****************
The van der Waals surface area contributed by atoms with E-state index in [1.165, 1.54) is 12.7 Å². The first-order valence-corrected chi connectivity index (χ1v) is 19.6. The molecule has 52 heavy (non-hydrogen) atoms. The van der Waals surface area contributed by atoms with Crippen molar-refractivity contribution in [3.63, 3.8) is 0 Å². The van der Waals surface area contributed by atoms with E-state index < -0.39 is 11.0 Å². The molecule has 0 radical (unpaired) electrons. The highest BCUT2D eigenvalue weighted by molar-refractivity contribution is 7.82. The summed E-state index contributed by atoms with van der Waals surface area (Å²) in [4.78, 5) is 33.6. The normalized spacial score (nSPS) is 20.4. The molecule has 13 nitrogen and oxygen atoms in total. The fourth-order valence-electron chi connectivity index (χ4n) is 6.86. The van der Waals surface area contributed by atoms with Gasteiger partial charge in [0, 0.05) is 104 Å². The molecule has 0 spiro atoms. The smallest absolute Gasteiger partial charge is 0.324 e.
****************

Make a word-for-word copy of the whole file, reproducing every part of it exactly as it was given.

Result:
The van der Waals surface area contributed by atoms with E-state index in [1.165, 1.54) is 12.7 Å². The first-order valence-corrected chi connectivity index (χ1v) is 19.6. The molecule has 52 heavy (non-hydrogen) atoms. The van der Waals surface area contributed by atoms with Crippen molar-refractivity contribution in [3.63, 3.8) is 0 Å². The van der Waals surface area contributed by atoms with E-state index < -0.39 is 11.0 Å². The molecule has 0 radical (unpaired) electrons. The highest BCUT2D eigenvalue weighted by molar-refractivity contribution is 7.82. The summed E-state index contributed by atoms with van der Waals surface area (Å²) in [4.78, 5) is 33.6. The normalized spacial score (nSPS) is 20.4. The molecule has 13 nitrogen and oxygen atoms in total. The fourth-order valence-electron chi connectivity index (χ4n) is 6.86. The van der Waals surface area contributed by atoms with Gasteiger partial charge in [0, 0.05) is 104 Å². The molecule has 0 spiro atoms. The smallest absolute Gasteiger partial charge is 0.324 e.